The emperor Nero used Christians as human candles to light up his garden parties. It must have been a gruesome sight. Why pick on Christians?
Everybody knew that Nero had ambitious plans for a part of Rome that burned down. Naturally, some people started to point their fingers at Nero, and so Nero pointed his finger at Christians—the new kids on the block.
The Great Fire happened in AD 64. By this time, the church had been going for over thirty years, but Christianity was still not an official religion. As far as the Romans were concerned, real religions have temples and priests. Any citizen worth his salt, they thought, will make offerings at the local temple and join in with the wild celebrations of Roman gods. Christians did none of that. They stood out, and they were misunderstood. Nero knew that no one was going to come to their defence.
As bad as all of that may have been for Christians, it tells us that the church already had its own beliefs and its own way of doing things. It did not take centuries to develop. It could not be confused with any other religion.
So, what is the church? Who or what are Christians? And how did they end up in Rome? To answer those questions, we need to go back to the beginning—to the day the church began. Let’s pick up the story in the second chapter of Acts…
The Church that Jesus Built
Thousands of Jews are staying in Jerusalem to observe a harvest festival known as the Day of Pentecost. In a house close to the thronging crowds, the Holy Spirit descends on the twelve apostles—men chosen by Jesus to take His message into the world (Mark 3:14). People hear a loud noise coming from the house, but what happens next will change the world forever.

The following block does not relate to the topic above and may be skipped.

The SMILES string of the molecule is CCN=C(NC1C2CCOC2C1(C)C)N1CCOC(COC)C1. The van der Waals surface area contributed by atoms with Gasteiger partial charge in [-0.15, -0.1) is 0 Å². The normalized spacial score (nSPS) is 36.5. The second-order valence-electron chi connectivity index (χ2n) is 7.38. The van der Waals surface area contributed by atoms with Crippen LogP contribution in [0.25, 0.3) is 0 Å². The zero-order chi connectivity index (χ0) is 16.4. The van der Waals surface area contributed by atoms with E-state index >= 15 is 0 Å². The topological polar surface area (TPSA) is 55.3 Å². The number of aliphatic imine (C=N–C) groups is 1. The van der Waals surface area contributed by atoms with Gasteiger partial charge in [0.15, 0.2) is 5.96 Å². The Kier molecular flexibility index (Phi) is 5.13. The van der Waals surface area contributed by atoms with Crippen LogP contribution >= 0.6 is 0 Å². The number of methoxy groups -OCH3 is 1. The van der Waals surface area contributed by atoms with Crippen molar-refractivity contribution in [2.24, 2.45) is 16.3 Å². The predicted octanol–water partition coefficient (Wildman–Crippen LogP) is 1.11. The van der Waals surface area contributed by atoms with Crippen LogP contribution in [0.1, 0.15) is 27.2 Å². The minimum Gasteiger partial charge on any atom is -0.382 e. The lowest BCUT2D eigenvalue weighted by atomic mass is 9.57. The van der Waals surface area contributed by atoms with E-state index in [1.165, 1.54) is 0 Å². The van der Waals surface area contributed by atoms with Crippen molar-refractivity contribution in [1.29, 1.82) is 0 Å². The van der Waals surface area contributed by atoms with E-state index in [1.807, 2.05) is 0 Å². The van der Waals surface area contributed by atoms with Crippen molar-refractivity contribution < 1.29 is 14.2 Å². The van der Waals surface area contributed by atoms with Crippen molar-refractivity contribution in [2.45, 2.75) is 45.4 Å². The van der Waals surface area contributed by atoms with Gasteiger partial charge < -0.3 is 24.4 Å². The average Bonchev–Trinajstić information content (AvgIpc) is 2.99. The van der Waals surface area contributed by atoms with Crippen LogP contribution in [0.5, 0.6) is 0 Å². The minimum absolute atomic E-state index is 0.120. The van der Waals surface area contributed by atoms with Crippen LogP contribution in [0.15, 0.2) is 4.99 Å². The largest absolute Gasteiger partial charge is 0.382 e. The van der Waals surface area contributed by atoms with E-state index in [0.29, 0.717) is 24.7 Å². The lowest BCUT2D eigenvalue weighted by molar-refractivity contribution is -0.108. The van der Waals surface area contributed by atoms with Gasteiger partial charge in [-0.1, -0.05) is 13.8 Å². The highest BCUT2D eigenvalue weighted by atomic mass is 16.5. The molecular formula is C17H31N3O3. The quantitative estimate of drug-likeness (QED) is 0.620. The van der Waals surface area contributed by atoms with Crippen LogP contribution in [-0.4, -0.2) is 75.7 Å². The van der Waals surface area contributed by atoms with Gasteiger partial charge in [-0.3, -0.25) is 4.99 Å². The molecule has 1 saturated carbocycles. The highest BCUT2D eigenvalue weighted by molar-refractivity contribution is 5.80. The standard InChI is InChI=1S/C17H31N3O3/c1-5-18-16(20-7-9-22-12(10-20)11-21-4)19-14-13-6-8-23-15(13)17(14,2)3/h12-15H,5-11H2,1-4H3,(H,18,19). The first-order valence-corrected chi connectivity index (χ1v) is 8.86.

As the apostles go down into the street below, they start preaching in many different languages. People from Rome can hear the message in Latin. People from Greece can hear the message in Greek. Some people are disgusted. They think that the apostles are drunk in the middle of the day. Others are confused. They just want to know what on earth is going on.
Peter starts to share a message about Jesus with the whole crowd. This is the same Jesus, he reminds them, who was crucified only fifty days before. Peter goes on to make three powerful points to his audience:
- What you are seeing around you right now is a direct fulfilment of ancient prophecy.
- Many of you witnessed the miracles of Jesus first hand. You have heard His teaching. Everything you know about Jesus of Nazareth matches up with all those prophecies about the Christ—the One chosen by God to be the Saviour of the world.
- The bones of Jesus are missing from His tomb because God the Father has raised Him bodily from the dead. He now sits in glory on His throne, at the right hand of His Father in heaven. This makes Jesus both Lord and Christ.
Until this point, the people of Jerusalem have done nothing but reject Jesus. As the sermon comes to an end, they realize that they have made a terrible mistake. They ask Peter and the other apostles for help. “What shall we do?” Peter tells them that they should repent and be baptized.
To repent means to turn around. God wants people to turn around from their old life of sin and start living a new life. To be baptized is to be fully immersed in water, believing that our sins need to be forgiven and that Jesus is our Lord and Saviour.